Fall has arrived and the leaves are changing colors. This means one thing; the crappie are on the feed. We love fishing this time of year for crappie. The crappie are bigger from feeding all spring and summer and are pretty aggressive about attacking their pray to fatten up before this winter hits and they start to hunker down and become more lethargic.
So, the number one question I get on my fishing page and here at Sportsman’s Warehouse is, “How do you catch all those crappie this time of year? I can only catch them in the spring.” The answer is not what they expect! We troll for them using small deep diving crank baits. Then I get the look of, what did you just say?? You’re trolling for crappie, I’ve never heard of that. Some people really think I’m joking with them or I’m crazy until I go into more details or refer them to one of my videos.
So now you want to know what it takes to troll for crappie. Well you’re going to need a boat with an electric trolling motor. You can use a gas motor but you need to be able to get down to about 1 to 1.5 miles per hour and that can be hard with most gas motors. Next let’s talk about line. I like to use a super line like Power Pro, P-Line TCB 8, or Nanofil from Berkley in 8lb. test because there is no stretch in these lines and you seem to get better hookups. Although you can use any line, but I would not recommend using mono fishing lines over 10lb. test as it just gets a little too thick and will be harder for your crank bait to get down to its maximum depth. What types of rods do we use? Well, there are a myriad of different rods to choose from and from as many different companies. I’ll list a few that we like and use. My other half likes to use her pink Okuma SST ultra-light it has a nice soft action that you can see the crank bait moving your tip letting you know that everything is working correctly on the business end. Lamiglas also makes a nice ultra-light in their Infinity Series, and we can’t forget TICA. Their 7ft light action Libra’s are another one I really like to use. Another one of my favorites is the 7’2 Fenwick Elite Tech light action rod, these rods work great for trolling, casting jigs and just about everything! There are also lots of great rods from every manufacturer, but that would be a whole other article. So, what about reels? Just about any reel that will hold enough line will work. I personally like to use 2000 to 2500 series reels from TICA, Daiwa, and Lew’s.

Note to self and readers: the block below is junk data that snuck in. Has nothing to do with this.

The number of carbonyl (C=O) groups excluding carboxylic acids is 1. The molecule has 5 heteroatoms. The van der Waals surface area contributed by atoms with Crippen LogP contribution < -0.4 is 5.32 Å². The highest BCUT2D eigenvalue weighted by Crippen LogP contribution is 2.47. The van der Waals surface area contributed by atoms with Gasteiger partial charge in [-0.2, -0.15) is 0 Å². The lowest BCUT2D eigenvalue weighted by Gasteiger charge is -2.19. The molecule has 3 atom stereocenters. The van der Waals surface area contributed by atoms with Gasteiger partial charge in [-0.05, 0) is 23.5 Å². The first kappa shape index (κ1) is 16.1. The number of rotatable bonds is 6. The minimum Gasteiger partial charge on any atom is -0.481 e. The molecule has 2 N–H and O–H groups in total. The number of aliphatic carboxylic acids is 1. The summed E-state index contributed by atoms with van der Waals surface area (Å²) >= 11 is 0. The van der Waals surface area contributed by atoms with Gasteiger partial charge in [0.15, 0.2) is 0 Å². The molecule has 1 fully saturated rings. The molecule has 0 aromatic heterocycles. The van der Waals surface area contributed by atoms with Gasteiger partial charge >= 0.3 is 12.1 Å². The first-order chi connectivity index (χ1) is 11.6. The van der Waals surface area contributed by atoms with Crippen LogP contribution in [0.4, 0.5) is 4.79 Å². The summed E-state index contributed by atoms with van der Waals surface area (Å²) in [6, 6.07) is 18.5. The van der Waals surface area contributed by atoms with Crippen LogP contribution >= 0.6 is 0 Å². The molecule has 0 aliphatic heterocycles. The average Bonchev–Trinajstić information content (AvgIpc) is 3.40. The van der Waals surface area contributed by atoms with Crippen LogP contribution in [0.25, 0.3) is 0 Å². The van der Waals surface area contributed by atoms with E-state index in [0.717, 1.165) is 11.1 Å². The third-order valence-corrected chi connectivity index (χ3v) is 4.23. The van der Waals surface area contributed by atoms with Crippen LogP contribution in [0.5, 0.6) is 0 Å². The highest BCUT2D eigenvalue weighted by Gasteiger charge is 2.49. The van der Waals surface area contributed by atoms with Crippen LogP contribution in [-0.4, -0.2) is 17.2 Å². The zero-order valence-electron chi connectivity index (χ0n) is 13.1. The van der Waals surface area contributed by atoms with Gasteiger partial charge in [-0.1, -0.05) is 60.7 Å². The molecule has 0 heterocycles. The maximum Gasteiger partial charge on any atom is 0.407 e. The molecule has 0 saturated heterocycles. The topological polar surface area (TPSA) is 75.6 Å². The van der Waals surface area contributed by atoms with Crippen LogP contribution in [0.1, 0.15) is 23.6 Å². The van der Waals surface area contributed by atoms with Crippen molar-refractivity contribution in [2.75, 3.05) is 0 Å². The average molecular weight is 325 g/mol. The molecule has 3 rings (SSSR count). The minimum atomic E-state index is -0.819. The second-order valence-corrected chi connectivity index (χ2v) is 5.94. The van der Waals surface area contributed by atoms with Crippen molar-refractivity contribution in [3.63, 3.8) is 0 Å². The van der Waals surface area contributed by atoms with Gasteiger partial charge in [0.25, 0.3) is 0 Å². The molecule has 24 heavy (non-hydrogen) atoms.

Now let’s get to the business end of things, crank baits. So, does it matter what crank bait I’m trolling? Yes! Yes, it does. There are plenty of them out there and I have tried a lot of them. From my years of doing this I have found that the Rapala Ultra Lights are one of the best I found. They run straight out of the box have sharp hooks and dive to a depth of 8 feet which is about perfect for most situations. They come in a variety of colors but there are 2 you need to have in your tackle box for sure. The fire tiger and clown patterns are two of my top colors. You can also paint the very back of the clown with some pink lure paint and that makes for another excellent color for these fall crappie. We run a 4-rod spread most of the time here, where we can. The front 2 rods are out about 40 to 50 feet and the back rods are out around 60 to 70 feet. This puts enough distance between all the crank baits that they don’t get tangled up on turns.Now, how to locate these tasty fish. This can be a bit challenging. Each lake can be different and even different by geographic location. Here most of our shallower lakes (20 – 40 feet deep) the fish are located in 10 to 16 feet of water and they are usually suspended a few feet off the bottom. Although we do have some large reservoirs here that are over 300 feet deep and these fish can be off points over 100+ feet of water just suspended 6 to 15 feet down from the surface. Now put all this together and you have the makings of a great day on the water and a tasty fish fry that night. Fish-On and Tight Lines!